The Ancient Chinese may be the accredited with inventing kites over two thousand years ago assisted by the abundance of silk and bamboo and the Balinese are famed for their winged kites in the shape of exotic birds. But in the beautiful county town of Cheltenham (Gloucestershire, UK) in 1972, former Royal Air Force mechanic, Peter Powell developed a steerable and agile Stunter Kite that had dual control lines – and became a massive success.
In the late 1960’s, frustrated by a young cousin’s attempts to fly a traditional kite Peter became obsessed with the development of a kite that would fly in any wind. A couple of years later he sought his first patent. After further experimentation, Peter’s “eureka!” moment occurred in 1972. He saw the value of stabilising a prototype by the addition of a string to one side of the frame. Later he added a second string to the other side of the frame and removed the centre string. The lines didn’t tangle and the resulting kite gracefully danced and swooped in the sky.
Peter’s marketing plan 1974 was pretty basic. He packed completed kites into the boot of his car and sought an area to fly – like the seafront at Paignton (Devon UK) -using the kites to demonstrate its versatility – selling them to parents and grandparents of fascinated spectators. In 1975, Peter’s kites, initially producing around 300 a week, were featured on the BBC’s Nationwide TV programme. Many orders followed and he open a first factory producing 25,000 a week then two more increasing output to 75,000 a week.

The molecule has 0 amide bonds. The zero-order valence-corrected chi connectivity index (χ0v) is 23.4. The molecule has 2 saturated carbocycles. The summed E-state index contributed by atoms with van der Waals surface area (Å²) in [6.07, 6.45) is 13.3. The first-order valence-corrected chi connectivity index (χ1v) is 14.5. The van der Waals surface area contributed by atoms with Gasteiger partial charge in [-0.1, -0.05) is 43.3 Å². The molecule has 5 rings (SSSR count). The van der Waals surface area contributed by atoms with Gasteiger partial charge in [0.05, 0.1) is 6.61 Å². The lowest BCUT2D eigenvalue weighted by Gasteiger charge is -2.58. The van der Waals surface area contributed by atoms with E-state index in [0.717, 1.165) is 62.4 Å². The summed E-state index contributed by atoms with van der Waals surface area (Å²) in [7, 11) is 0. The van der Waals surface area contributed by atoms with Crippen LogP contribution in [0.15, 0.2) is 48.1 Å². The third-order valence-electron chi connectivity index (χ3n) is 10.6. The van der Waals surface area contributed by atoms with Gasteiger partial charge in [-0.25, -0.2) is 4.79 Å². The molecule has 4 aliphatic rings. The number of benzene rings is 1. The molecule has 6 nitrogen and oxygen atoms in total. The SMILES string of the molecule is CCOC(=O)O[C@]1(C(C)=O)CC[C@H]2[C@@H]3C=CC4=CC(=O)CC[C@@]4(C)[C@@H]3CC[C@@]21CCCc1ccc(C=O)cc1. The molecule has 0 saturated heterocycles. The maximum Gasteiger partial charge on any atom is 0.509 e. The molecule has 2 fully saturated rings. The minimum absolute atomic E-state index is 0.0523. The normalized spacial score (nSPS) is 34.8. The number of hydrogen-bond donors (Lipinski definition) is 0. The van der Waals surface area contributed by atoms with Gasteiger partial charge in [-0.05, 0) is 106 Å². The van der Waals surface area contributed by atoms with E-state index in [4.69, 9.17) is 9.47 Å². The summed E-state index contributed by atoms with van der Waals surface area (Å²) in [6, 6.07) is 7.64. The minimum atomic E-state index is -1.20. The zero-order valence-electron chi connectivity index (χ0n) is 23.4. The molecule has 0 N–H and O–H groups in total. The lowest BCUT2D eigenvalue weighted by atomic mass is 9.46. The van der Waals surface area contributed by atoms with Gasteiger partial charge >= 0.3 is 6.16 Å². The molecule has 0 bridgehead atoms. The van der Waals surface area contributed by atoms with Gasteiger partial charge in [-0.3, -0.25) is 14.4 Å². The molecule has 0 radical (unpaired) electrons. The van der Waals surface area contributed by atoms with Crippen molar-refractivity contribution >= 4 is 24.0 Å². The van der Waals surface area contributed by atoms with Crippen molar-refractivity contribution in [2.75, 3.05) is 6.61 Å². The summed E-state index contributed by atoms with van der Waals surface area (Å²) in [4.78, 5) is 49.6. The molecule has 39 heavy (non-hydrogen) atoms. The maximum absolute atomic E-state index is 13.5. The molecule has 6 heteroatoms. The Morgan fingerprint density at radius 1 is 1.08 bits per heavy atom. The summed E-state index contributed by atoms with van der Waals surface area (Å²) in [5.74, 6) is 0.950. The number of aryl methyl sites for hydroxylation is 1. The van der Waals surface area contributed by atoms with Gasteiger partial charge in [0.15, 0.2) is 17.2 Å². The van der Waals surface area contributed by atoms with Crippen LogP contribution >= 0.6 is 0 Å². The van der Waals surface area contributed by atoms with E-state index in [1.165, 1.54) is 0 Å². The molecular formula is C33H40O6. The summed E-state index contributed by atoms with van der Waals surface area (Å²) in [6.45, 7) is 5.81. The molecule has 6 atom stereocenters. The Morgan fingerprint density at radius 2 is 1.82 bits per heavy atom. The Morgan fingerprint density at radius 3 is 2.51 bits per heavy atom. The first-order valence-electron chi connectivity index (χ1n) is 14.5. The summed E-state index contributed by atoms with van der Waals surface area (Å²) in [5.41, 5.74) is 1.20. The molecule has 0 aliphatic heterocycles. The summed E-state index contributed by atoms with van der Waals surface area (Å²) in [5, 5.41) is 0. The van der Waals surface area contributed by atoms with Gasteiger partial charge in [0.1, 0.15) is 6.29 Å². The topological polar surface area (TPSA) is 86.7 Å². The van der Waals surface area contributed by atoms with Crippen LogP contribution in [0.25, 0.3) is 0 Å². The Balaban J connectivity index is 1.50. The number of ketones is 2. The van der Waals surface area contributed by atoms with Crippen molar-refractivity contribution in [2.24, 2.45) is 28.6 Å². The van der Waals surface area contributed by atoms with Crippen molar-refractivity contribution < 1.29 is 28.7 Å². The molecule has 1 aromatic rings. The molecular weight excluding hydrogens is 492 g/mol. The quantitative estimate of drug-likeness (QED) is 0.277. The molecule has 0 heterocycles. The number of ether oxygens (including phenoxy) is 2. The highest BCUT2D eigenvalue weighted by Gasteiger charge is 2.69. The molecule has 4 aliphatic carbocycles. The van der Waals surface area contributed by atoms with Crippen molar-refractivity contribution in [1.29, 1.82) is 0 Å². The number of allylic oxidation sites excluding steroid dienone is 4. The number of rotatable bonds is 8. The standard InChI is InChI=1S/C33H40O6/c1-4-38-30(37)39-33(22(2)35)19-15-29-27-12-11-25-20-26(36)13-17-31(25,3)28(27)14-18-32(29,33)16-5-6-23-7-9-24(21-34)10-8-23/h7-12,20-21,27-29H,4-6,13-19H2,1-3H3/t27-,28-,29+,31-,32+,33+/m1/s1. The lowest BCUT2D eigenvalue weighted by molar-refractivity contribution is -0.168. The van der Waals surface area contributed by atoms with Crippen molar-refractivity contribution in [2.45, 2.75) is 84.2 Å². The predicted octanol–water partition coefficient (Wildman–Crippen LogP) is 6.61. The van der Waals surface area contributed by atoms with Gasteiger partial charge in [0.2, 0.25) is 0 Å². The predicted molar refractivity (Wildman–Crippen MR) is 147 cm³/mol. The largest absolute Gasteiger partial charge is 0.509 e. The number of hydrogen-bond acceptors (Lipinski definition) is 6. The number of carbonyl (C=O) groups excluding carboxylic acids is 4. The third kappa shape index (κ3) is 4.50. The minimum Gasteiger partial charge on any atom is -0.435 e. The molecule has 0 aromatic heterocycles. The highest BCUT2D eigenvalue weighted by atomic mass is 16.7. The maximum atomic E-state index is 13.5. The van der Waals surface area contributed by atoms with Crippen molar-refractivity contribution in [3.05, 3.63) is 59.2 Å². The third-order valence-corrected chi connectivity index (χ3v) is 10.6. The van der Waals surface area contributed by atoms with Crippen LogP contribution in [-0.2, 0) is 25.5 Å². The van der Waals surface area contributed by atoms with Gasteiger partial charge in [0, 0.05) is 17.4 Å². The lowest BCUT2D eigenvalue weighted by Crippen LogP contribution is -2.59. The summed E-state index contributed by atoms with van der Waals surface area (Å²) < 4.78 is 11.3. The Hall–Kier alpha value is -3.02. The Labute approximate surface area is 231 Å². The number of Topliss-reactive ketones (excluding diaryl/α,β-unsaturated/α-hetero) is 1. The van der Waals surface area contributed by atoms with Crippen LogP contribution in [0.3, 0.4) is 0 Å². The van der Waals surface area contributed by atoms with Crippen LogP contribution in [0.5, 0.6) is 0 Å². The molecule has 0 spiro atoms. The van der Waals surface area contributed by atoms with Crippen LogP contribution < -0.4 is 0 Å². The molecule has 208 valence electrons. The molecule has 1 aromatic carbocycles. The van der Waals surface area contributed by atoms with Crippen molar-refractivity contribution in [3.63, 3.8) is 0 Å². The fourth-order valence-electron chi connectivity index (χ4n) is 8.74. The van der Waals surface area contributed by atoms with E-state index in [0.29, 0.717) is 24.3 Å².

Early kites came with clear plastic sails and their slightly weaker spars were replaced initially with aluminium tubing and later by glass fibre. Coloured sails became available with blue, red and yellow being dominant. The long, hollow polyethylene tail, that inflated with the wind added stability but proved to be a little tricky when there was either insufficient wind to get a clean launch or it tangled with the guide lines.
I am interested by crazes, whether its a Cabbage Patch Doll, Rubik’s Cube – see our earlier post here – Rubik’s Cube, Ty Beanie Baby, Game Boy – see our easier post here – Game Boy by Nintendo or Tamagotchi. In the UK in mid-1970’s the Peter Powell kite was the craze of its day – and I had a beautiful blue one that I flew often.
The kite won its inventor the silver and gold diplomas at the Exhibition of New Inventions and Techniques in Geneva in 1975 and in 1976, it was chosen as “Toy of the Year” by the British Association of Toy Retailers.
By the late 1990’s profits had dwindled but sons Mark and Paul, produced an updated version of the Stunter Kite, called the MKII testing it in temperatures from zero to 30C, in sleet, snow, gales and torrential rain. The results were impressive.
In 2012, on the day that the London Olympic Torch passed through a local village the brothers showed their father the MKIII for the first time. Peter was said to be both astonished and delighted. The MKIII was launched on 14 June 2014 at their first store in Cheltenham and online.
Images by Powell Kites